A week after haphazardly announcing across-the-board tariffs on imported metals, Trump on Thursday signed orders that would impose duties of 25 percent on foreign steel and 10 percent on aluminum. The levies take effect in 15 days.
In doing so, the president swept aside a flurry of warnings from ally nations, companies and lawmakers from his own party, who worry Trump’s actions will ignite a dangerous trade war that costs more American jobs than it saves.
The final decrees retreated sharply from the blanket tariffs Trump spoke of just a week ago. He exempted — at least temporarily — Canada and Mexico from the duties, and opened the door for virtually every other country to also avoid them — provided they offer a “satisfactory alternative,” according to the orders.
Exactly what might be acceptable as an alternative wasn’t spelled out and Trump stressed that “we’re going to be very flexible.” His criteria appeared subjective.
“We’re going to see who’s treating us fairly, who’s not treating us fairly,” Trump said. He then invited trading partners who want to avert the new tariffs to make their case to his chief trade official, Robert Lighthizer. Part of the consideration, he said, “is going to be military. Who’s paying the bills, who’s not paying the bills.”
Trump suggested that Canada and Mexico could make their exemption permanent by agreeing to U.S. demands in the renegotiation of the North American Free Trade Agreement. So far, the two trading partners in the 24-year-old pact have flatly rejected Trump’s effort to link the two issues.
“The negotiation process for the modernization of NAFTA will follow its course independently of this or any domestic policy measure taken by the United States government,” Mexico’s Finance Ministry said Thursday in a statement.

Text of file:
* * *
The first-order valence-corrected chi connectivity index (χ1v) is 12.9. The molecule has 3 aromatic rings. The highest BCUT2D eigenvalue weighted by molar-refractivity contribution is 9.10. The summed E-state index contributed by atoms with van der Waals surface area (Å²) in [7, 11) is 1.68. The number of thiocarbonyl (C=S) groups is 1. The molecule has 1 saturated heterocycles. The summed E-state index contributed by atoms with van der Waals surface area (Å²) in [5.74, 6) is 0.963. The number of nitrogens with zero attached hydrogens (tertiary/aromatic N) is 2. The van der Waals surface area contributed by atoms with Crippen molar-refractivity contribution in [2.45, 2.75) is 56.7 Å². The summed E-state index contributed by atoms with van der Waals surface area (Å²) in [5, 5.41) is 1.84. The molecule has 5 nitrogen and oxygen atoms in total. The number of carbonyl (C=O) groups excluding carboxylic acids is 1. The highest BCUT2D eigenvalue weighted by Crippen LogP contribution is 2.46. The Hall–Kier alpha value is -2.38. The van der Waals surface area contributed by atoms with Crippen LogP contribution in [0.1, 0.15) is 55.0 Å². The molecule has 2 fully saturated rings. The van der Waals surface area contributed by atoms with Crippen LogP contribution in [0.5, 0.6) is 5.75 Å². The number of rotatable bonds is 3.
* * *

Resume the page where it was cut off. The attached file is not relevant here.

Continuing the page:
Trump and administration officials said other factors that would be considered for exemption from the tariffs could include reducing a bilateral trade deficit with the U.S. or coughing up more money for joint international security expenses. China, Trump noted, is currently discussing ways to reduce its overall trade surplus with the U.S.
While Trump has often cast himself as a deal maker, it’s far from clear whether his strategy will work or how other nations will respond.
The European Union and other trading partners of the U.S. will be reluctant to make concessions to placate Trump to get off the hook on the new tariffs. On the other hand, responding with a tit-for-tat manner could escalate trade conflicts that would hurt everybody in the long run.
Trump signaled that the White House is open to any and all offers, in an effort to show flexibility to ease the concerns of his fellow conservatives. Republicans and businesspeople have long championed free trade, and earlier this week, Trump’s top economic adviser, Gary Cohn, resigned after losing an internal battle with nationalists in the administration over the tariffs.
But Trump now risks weakening the legal argument that the protections are needed for national security or to help the U.S. steel and aluminum industries.
And the chaotic rollout of the tariffs, lack of details and the uncertain process that lies ahead could mean that the plan — like so many other Trump programs — finds itself tied up in legal challenges.
“Action is needed to address the worldwide overcapacity of steel, but I believe we should take a more targeted approach,” Sen. Rob Portman (R-Ohio) said. “We should focus on countries that distort markets and repeatedly violate trade laws, and on the steel and aluminum products that are most at risk from a national security perspective. I am concerned that broad-based tariffs will have unintended consequences for downstream steel and aluminum users and will unnecessarily invite retaliation in the form of tariffs against U.S. exports.”